The church contains several interesting monuments. In the quire is a slab with incised marginal inscription to Ralph Bulmer, kt. (died 1461), with incised shields of his arms at the angles. Built into the wall under the eastern arch of the chapel is a freestone recumbent effigy of circa 1280 in chain mail with a shield of the Bulmer arms. The legs have been cut away to make room for the pulpit. Below the effigy is a slab bearing a floreated cross and sword in low relief. In the centre of the nave is a slab to Elizabeth wife of Jeremiah Idle, 1659. Under the tower is the head of a stone cross of the wheel type.
The registers before 1812 are as follows: (i) baptisms 1589 to 1633 (1601 to 1610 missing), marriages 1572 to 1643, burials 1571 to 1600 (1585 to 1589 missing); (ii) baptisms 1656 to 1701, marriages 1653 to 1701, burials 1653 to 1658 and 1698 to 1699; (iii) baptisms, marriages and burials 1718 to 1738; (iv) baptisms, marriages and burials 1739 to 1762; (v) marriages 1754 to 1812; (vi) baptisms and burials 1763 to 1786; (vii) baptisms and burials 1787 to 1812.
The church of ST. JOHN, at Welburn, was built in 1858 by the seventh Earl of Carlisle in memory of his mother Georgiana (Cavendish). It stands on the rising ground to the south of the village, and is a stone-faced building in the 14th-century Gothic style. It consists of an aisleless nave and chancel, north and south transepts, a tower on the north side of the nave surmounted by a stone spire, and a vestry south of the chancel. The four-light east window is filled with stained glass erected by public subscription to the above-named lady.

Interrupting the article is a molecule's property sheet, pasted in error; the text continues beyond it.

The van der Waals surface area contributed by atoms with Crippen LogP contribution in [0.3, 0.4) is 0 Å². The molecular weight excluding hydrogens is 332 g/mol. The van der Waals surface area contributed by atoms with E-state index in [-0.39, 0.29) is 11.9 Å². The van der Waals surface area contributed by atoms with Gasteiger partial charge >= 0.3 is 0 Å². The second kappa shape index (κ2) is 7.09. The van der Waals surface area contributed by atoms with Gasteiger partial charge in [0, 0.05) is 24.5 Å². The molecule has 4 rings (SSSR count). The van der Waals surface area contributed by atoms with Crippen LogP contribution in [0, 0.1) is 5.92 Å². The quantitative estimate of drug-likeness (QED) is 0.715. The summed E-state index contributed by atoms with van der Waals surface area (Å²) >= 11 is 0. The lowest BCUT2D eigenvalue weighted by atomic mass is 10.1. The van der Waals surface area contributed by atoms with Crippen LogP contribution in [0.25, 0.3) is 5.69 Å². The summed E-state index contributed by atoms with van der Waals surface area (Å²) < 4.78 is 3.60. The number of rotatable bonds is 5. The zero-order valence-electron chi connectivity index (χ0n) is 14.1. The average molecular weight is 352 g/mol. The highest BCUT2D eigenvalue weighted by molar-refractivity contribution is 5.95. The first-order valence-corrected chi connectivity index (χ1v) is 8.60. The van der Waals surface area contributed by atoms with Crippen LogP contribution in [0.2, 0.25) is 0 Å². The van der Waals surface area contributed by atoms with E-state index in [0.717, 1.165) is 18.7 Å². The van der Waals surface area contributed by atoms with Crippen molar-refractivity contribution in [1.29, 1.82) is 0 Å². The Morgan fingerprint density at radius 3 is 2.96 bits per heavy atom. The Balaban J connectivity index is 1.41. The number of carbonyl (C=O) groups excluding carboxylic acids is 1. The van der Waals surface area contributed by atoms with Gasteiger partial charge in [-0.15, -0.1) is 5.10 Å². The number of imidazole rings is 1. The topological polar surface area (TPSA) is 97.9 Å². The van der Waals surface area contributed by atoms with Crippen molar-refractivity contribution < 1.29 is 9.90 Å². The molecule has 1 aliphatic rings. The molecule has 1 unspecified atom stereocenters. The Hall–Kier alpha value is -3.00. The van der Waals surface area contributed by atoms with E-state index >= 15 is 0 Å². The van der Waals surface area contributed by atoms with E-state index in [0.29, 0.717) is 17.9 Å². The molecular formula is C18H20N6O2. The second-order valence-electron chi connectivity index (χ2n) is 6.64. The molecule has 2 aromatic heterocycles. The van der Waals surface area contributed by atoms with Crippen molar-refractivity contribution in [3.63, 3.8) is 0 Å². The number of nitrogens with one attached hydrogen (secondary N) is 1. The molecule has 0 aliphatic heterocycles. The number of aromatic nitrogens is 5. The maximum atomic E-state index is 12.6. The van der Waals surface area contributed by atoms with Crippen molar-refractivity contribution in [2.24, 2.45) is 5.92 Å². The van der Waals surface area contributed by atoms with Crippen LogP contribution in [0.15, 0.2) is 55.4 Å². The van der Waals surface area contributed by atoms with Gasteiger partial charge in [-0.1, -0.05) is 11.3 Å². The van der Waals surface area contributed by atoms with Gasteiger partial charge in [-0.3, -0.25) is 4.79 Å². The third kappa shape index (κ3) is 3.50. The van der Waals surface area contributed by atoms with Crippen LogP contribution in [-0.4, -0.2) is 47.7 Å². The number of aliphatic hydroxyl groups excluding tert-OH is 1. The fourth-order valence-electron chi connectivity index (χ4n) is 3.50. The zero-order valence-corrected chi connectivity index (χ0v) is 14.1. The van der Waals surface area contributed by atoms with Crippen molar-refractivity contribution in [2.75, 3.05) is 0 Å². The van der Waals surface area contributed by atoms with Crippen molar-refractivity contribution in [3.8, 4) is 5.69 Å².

There was a church and a priest in Bulmer in 1086. (fn. 113) From early times the church was endowed with 5 oxgangs of land. (fn. 114) The rectory followed the descent of the manor (fn. 115) (q.v.), and in 1611 was in the gift of Josiah Fawether. It was sold by him in 1618 (fn. 116) to Thomas Hassell, who presented to it in 1622 and 1637. (fn. 117) In 1693 (fn. 118) the patronage belonged to Talbot Laybourne, but it had passed to Thomas Laybourne, clerk, in 1711. It continued in his hands until 1718, (fn. 119) and was sold the following year by Talbot Laybourne, clerk, to Thomas Wentworth. (fn. 120) He afterwards became Earl of Rockingham, (fn. 121) and the advowson remained in his family until the beginning of the 19th century. (fn. 122) It is now in the gift of Rosalind Countess of Carlisle.
The chapel of our Lady at Welburn is mentioned in 1567–8 (fn. 123) and again in 1586–7. (fn. 124) It apparently fell into disuse in the reign of Elizabeth, and all trace of it has disappeared. The modern church of St. John is a chapel of ease to Bulmer.
The sum of £123, the amount of certain old benefactions for the poor and a gift of £100 by Ann Dade, is held by the Countess of Carlisle, in respect of which interest at £5 per cent. is paid. In 1905 £6 3s. was expended in the purchase of flour, which was distributed to twenty-eight recipients.